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COVID-19 in children: analysis of the first pandemic peak in England
  1. Shamez N Ladhani1,2,
  2. Zahin Amin-Chowdhury1,
  3. Hannah G Davies1,2,
  4. Felicity Aiano1,
  5. Iain Hayden1,
  6. Joanne Lacy1,
  7. Mary Sinnathamby1,
  8. Simon de Lusignan3,4,
  9. Alicia Demirjian4,5,6,
  10. Heather Whittaker7,
  11. Nick Andrews7,
  12. Maria Zambon8,
  13. Susan Hopkins4,
  14. Mary Elizabeth Ramsay1,9
  1. 1 Immunisation and Countermeasures Division, Public Health England, London, UK
  2. 2 Paediatric Infectious Diseases Research Group, St. George's University of London, London, UK
  3. 3 Nuffield Department of Primary Care Health Sciences, University of Oxford, Oxford, UK
  4. 4 Antimicrobial Resistance and Hospital-acquired Infections Department, Public Health England, London, UK
  5. 5 Paediatric Infectious Diseases and Immunology, Evelina London Children's Hospital, London, UK
  6. 6 Faculty of Life Sciences and Medicine, King's College London, London, UK
  7. 7 Statistics, Modelling and Economics Department, Public Health England, London, UK
  8. 8 Microbiological Services Colindale, Public Health England, London, UK
  9. 9 London School of Hygiene and Tropical Medicine, London, UK
  1. Correspondence to Dr Shamez N Ladhani, Immunisation and Countermeasures Division, Public Health England Colindale, London NW9 5EQ, UK; DrShamez{at}


Objectives To assess disease trends, testing practices, community surveillance, case-fatality and excess deaths in children as compared with adults during the first pandemic peak in England.

Setting England.

Participants Children with COVID-19 between January and May 2020.

Main outcome measures Trends in confirmed COVID-19 cases, severe acute respiratory syndrome coronavirus 2 (SARS-CoV-2) positivity rates in children compared with adults; community prevalence of SARS-CoV-2 in children with acute respiratory infection (ARI) compared with adults, case-fatality rate in children with confirmed COVID-19 and excess childhood deaths compared with the previous 5 years.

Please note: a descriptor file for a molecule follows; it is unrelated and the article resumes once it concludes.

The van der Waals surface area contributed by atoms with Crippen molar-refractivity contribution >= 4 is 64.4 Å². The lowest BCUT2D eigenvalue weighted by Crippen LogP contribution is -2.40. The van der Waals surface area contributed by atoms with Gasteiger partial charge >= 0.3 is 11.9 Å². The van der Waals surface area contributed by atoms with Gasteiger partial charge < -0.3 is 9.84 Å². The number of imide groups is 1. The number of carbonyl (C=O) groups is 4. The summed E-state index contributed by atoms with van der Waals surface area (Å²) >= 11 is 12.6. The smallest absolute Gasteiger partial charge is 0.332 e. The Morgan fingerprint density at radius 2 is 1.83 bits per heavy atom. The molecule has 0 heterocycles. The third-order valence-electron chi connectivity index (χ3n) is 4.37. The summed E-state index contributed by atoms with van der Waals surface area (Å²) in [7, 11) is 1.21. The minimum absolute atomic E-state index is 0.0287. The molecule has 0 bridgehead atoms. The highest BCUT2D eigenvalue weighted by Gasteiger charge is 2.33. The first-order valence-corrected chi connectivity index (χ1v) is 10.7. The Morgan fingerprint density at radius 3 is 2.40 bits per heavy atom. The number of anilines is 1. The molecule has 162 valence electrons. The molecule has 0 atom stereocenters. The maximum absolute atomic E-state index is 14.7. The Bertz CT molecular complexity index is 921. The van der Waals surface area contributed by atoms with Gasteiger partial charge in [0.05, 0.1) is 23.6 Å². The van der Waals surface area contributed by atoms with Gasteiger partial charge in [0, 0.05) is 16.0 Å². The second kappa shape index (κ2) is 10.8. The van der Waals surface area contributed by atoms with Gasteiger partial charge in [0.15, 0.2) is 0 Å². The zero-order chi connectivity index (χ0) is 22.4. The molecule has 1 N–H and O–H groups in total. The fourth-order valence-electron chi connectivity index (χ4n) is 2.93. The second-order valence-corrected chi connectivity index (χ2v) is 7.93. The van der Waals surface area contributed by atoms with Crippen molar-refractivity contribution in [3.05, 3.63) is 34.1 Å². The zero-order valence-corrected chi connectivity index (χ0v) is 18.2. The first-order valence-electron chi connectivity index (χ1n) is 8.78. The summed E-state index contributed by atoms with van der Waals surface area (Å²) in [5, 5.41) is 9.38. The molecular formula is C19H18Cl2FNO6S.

Results Children represented 1.1% (1,408/129,704) of SARS-CoV-2 positive cases between 16 January 2020 and 3 May 2020. In total, 540 305 people were tested for SARS-COV-2 and 129,704 (24.0%) were positive. In children aged <16 years, 35,200 tests were performed and 1408 (4.0%) were positive for SARS-CoV-2, compared to 19.1%–34.9% adults. Childhood cases increased from mid-March and peaked on 11 April before declining. Among 2,961 individuals presenting with ARI in primary care, 351 were children and 10 (2.8%) were positive compared with 9.3%–45.5% in adults. Eight children died and four (case-fatality rate, 0.3%; 95% CI 0.07% to 0.7%) were due to COVID-19. We found no evidence of excess mortality in children.

Conclusions Children accounted for a very small proportion of confirmed cases despite the large numbers of children tested. SARS-CoV-2 positivity was low even in children with ARI. Our findings provide further evidence against the role of children in infection and transmission of SARS-CoV-2.

  • virology
  • epidemiology

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  • Contributors SNL is responsible for national surveillance of COVID-19 surveillance in children at Public Health England. All contributed to the results, interpretation and discussion.

  • Funding The authors have not declared a specific grant for this research from any funding agency in the public, commercial or not-for-profit sectors.

  • Map disclaimer The depiction of boundaries on this map does not imply the expression of any opinion whatsoever on the part of BMJ (or any member of its group) concerning the legal status of any country, territory, jurisdiction or area or of its authorities. This map is provided without any warranty of any kind, either express or implied.

  • Competing interests None declared.

  • Patient consent for publication Not required.

  • Ethics approval Public Health England (PHE) has legal permission, provided by Regulation 3 of The Health Service (Control of Patient Information) Regulations 2002, to process patient confidential information for national surveillance of communicable diseases. This includes PHE’s responsibility to monitor the safety and effectiveness of vaccines, and as such, individual patient consent is not required. PHE’s Caldicott Guardian approved the collection of data by RCGP RSC to support national surveillance.

  • Provenance and peer review Not commissioned; internally peer reviewed.

  • Data availability statement All data relevant to the study are included in the article or uploaded as supplementary information. No additional data available.

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